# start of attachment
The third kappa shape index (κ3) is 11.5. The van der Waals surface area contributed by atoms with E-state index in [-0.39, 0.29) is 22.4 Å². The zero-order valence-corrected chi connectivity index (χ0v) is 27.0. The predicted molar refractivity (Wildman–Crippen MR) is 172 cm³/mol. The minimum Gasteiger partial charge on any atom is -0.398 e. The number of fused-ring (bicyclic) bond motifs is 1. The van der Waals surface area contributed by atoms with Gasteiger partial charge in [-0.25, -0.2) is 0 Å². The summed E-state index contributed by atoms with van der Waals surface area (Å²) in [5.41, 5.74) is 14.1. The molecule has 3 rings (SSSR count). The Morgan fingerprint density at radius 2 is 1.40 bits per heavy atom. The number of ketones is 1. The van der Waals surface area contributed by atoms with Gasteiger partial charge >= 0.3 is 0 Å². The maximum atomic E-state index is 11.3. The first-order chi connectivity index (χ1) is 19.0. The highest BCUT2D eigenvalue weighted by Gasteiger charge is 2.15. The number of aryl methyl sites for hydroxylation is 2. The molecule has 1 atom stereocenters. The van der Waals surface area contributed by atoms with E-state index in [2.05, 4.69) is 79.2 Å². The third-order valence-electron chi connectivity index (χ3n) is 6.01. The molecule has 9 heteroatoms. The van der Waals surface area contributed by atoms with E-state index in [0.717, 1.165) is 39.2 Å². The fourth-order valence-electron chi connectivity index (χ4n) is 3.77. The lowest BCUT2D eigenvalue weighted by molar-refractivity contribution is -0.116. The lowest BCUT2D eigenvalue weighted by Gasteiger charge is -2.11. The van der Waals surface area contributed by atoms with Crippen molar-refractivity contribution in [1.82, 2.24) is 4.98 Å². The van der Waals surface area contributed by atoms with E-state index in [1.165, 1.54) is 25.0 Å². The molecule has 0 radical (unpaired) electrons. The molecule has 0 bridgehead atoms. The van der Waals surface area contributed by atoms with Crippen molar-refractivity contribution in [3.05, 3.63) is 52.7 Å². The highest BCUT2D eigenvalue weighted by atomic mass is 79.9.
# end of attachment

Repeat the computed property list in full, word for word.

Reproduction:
The third kappa shape index (κ3) is 11.5. The van der Waals surface area contributed by atoms with E-state index in [-0.39, 0.29) is 22.4 Å². The zero-order valence-corrected chi connectivity index (χ0v) is 27.0. The predicted molar refractivity (Wildman–Crippen MR) is 172 cm³/mol. The minimum Gasteiger partial charge on any atom is -0.398 e. The number of fused-ring (bicyclic) bond motifs is 1. The van der Waals surface area contributed by atoms with Gasteiger partial charge in [-0.25, -0.2) is 0 Å². The summed E-state index contributed by atoms with van der Waals surface area (Å²) in [5.41, 5.74) is 14.1. The molecule has 3 rings (SSSR count). The Morgan fingerprint density at radius 2 is 1.40 bits per heavy atom. The number of ketones is 1. The van der Waals surface area contributed by atoms with Gasteiger partial charge >= 0.3 is 0 Å². The maximum atomic E-state index is 11.3. The first-order chi connectivity index (χ1) is 19.0. The highest BCUT2D eigenvalue weighted by Gasteiger charge is 2.15. The number of aryl methyl sites for hydroxylation is 2. The molecule has 1 atom stereocenters. The van der Waals surface area contributed by atoms with E-state index in [2.05, 4.69) is 79.2 Å². The third-order valence-electron chi connectivity index (χ3n) is 6.01. The molecule has 9 heteroatoms. The van der Waals surface area contributed by atoms with E-state index in [0.717, 1.165) is 39.2 Å². The fourth-order valence-electron chi connectivity index (χ4n) is 3.77. The lowest BCUT2D eigenvalue weighted by molar-refractivity contribution is -0.116. The lowest BCUT2D eigenvalue weighted by Gasteiger charge is -2.11. The van der Waals surface area contributed by atoms with Crippen molar-refractivity contribution in [1.82, 2.24) is 4.98 Å². The van der Waals surface area contributed by atoms with E-state index in [1.165, 1.54) is 25.0 Å². The molecule has 0 radical (unpaired) electrons. The molecule has 0 bridgehead atoms. The van der Waals surface area contributed by atoms with Crippen molar-refractivity contribution in [3.05, 3.63) is 52.7 Å². The highest BCUT2D eigenvalue weighted by atomic mass is 79.9.